[Openvas-discuss] Not scanning machines which don't respond to pings

Thomas Reinke lists at securityspace.com
Sun Aug 12 04:24:34 CEST 2012

On 11/08/12 05:51 AM, Michael Meyer wrote:

> Not allowing ping makes _no_ security gain. Denying ICMP is mainly
> only useful in the "Security By Obscurity" model. "Security By
> Obscurity", however, is completely useless.

This is simply not true.

It is well understood that to RELY on security by obscurity is
dangerous, and that it will not be sufficient to determine a determined,
resourceful, skilled attacker.

By the same token, it adds a layer of protection, however minimal,
that can reduce the overall risk profile.  This can have the effect
of anything from reducing the likelihood of certain types of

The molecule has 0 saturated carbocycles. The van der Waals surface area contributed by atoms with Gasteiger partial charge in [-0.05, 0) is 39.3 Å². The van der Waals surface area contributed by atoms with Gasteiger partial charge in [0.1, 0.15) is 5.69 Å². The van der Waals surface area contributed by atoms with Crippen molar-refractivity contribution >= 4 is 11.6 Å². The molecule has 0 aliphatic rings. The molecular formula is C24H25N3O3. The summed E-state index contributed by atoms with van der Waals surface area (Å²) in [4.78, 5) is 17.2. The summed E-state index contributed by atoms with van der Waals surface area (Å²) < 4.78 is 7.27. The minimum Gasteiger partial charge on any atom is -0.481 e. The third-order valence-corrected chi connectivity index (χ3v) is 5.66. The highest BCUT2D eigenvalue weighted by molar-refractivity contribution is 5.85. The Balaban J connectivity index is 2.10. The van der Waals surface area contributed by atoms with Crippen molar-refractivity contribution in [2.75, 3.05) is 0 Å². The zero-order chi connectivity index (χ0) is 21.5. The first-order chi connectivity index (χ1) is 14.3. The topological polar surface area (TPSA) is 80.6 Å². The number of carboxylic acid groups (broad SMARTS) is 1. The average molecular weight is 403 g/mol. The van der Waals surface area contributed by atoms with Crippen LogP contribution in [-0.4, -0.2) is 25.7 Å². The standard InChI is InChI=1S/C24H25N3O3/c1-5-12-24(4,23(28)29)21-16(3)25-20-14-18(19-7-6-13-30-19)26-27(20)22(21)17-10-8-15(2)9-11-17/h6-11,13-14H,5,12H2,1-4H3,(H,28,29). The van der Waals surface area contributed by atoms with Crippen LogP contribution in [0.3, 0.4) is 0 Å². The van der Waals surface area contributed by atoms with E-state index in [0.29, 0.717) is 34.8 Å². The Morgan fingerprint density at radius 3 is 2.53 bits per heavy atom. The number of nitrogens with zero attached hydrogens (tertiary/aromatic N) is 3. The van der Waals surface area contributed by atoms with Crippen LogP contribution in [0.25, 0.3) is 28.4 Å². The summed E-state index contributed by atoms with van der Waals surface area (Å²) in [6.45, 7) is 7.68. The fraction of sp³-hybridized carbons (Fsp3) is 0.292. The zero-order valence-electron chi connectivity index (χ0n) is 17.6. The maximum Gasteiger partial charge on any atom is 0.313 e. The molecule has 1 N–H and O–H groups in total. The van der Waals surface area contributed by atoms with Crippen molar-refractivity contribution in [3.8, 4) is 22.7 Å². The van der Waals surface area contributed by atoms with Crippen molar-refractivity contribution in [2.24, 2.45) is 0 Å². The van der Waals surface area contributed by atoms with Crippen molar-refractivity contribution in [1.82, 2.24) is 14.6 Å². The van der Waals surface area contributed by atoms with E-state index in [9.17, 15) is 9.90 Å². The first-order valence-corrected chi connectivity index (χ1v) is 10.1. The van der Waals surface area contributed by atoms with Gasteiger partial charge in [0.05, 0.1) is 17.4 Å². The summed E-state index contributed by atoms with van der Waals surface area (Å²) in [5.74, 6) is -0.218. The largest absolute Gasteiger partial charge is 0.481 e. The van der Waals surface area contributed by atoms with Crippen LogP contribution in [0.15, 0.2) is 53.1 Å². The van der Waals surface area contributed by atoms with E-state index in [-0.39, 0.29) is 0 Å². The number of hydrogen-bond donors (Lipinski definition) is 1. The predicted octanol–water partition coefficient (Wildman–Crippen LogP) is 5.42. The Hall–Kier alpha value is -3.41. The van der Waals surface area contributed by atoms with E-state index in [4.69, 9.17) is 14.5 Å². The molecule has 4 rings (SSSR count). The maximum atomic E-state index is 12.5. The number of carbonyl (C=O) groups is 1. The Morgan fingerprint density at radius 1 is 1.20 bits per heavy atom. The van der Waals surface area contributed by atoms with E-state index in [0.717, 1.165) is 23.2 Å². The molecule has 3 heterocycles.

attacks succeeding (script kiddie scans of certain service types),
to buying anything from hours to days (or more) to patch vulnerable
systems that might be susceptible to zero day exploits.

If you look at only a black and white absolute (vulnerable or not), then
yes, security through obscurity does nothing to the binary evaluation of
the vulnerability status of a system.  But here's the catch - EVERY
system is by definition vulnerable to a network based attack, unless you
airgap it (unless you want to assert that a given system has achieved
perfection - I'll take a bet with you any day that we've not achieved
that anywhere yet).

At the end of the day, we are not worried about whether or not a system
is vulnerable - no airgap, no guarantee of security, so we can really
only look at reducing, as low as possible, for as reasonable a $ amount
as possible, the risk of experiencing a compromise, and to limit the
exposure should a compromise take place.  And for that, security by
obscurity approaches add a cheap, non-zero valued additional benefit.


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